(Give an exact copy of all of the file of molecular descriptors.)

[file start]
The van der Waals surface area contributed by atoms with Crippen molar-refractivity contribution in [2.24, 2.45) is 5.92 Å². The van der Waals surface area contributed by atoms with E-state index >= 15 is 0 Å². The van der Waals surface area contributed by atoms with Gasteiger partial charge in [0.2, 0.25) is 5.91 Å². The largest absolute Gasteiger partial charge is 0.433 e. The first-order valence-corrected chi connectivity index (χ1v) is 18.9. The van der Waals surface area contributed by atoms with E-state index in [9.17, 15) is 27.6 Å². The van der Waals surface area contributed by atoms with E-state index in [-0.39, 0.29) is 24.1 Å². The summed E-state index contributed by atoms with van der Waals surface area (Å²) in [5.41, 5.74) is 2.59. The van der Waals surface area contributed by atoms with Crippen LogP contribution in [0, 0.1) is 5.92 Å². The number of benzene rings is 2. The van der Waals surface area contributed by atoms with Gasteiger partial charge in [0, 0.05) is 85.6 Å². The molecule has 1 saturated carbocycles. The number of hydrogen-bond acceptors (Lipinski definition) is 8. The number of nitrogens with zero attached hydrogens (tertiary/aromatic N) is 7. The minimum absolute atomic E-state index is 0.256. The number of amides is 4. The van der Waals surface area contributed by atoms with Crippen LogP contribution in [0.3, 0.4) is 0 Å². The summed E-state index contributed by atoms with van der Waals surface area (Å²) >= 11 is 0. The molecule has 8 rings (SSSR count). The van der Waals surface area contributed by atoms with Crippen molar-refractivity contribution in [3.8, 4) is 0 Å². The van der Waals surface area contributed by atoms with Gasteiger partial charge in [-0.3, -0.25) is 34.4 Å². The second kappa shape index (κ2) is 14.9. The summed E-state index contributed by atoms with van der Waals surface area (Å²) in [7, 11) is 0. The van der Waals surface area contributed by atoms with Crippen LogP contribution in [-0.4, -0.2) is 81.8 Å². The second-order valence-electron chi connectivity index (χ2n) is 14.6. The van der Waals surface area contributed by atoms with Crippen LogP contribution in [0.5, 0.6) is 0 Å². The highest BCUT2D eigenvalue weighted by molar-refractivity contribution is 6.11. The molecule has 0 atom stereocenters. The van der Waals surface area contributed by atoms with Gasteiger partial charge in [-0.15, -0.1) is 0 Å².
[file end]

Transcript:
The van der Waals surface area contributed by atoms with Crippen molar-refractivity contribution in [2.24, 2.45) is 5.92 Å². The van der Waals surface area contributed by atoms with E-state index >= 15 is 0 Å². The van der Waals surface area contributed by atoms with Gasteiger partial charge in [0.2, 0.25) is 5.91 Å². The largest absolute Gasteiger partial charge is 0.433 e. The first-order valence-corrected chi connectivity index (χ1v) is 18.9. The van der Waals surface area contributed by atoms with E-state index in [9.17, 15) is 27.6 Å². The van der Waals surface area contributed by atoms with E-state index in [-0.39, 0.29) is 24.1 Å². The summed E-state index contributed by atoms with van der Waals surface area (Å²) in [5.41, 5.74) is 2.59. The van der Waals surface area contributed by atoms with Crippen LogP contribution in [0, 0.1) is 5.92 Å². The number of benzene rings is 2. The van der Waals surface area contributed by atoms with Gasteiger partial charge in [0, 0.05) is 85.6 Å². The molecule has 1 saturated carbocycles. The number of hydrogen-bond acceptors (Lipinski definition) is 8. The number of nitrogens with zero attached hydrogens (tertiary/aromatic N) is 7. The minimum absolute atomic E-state index is 0.256. The number of amides is 4. The van der Waals surface area contributed by atoms with Crippen LogP contribution in [0.3, 0.4) is 0 Å². The summed E-state index contributed by atoms with van der Waals surface area (Å²) >= 11 is 0. The molecule has 8 rings (SSSR count). The van der Waals surface area contributed by atoms with Crippen molar-refractivity contribution in [3.8, 4) is 0 Å². The van der Waals surface area contributed by atoms with Gasteiger partial charge in [-0.3, -0.25) is 34.4 Å². The second kappa shape index (κ2) is 14.9. The summed E-state index contributed by atoms with van der Waals surface area (Å²) in [7, 11) is 0. The van der Waals surface area contributed by atoms with Crippen LogP contribution in [-0.4, -0.2) is 81.8 Å². The second-order valence-electron chi connectivity index (χ2n) is 14.6. The van der Waals surface area contributed by atoms with Crippen LogP contribution in [0.5, 0.6) is 0 Å². The highest BCUT2D eigenvalue weighted by molar-refractivity contribution is 6.11. The molecule has 0 atom stereocenters. The van der Waals surface area contributed by atoms with Gasteiger partial charge in [-0.15, -0.1) is 0 Å².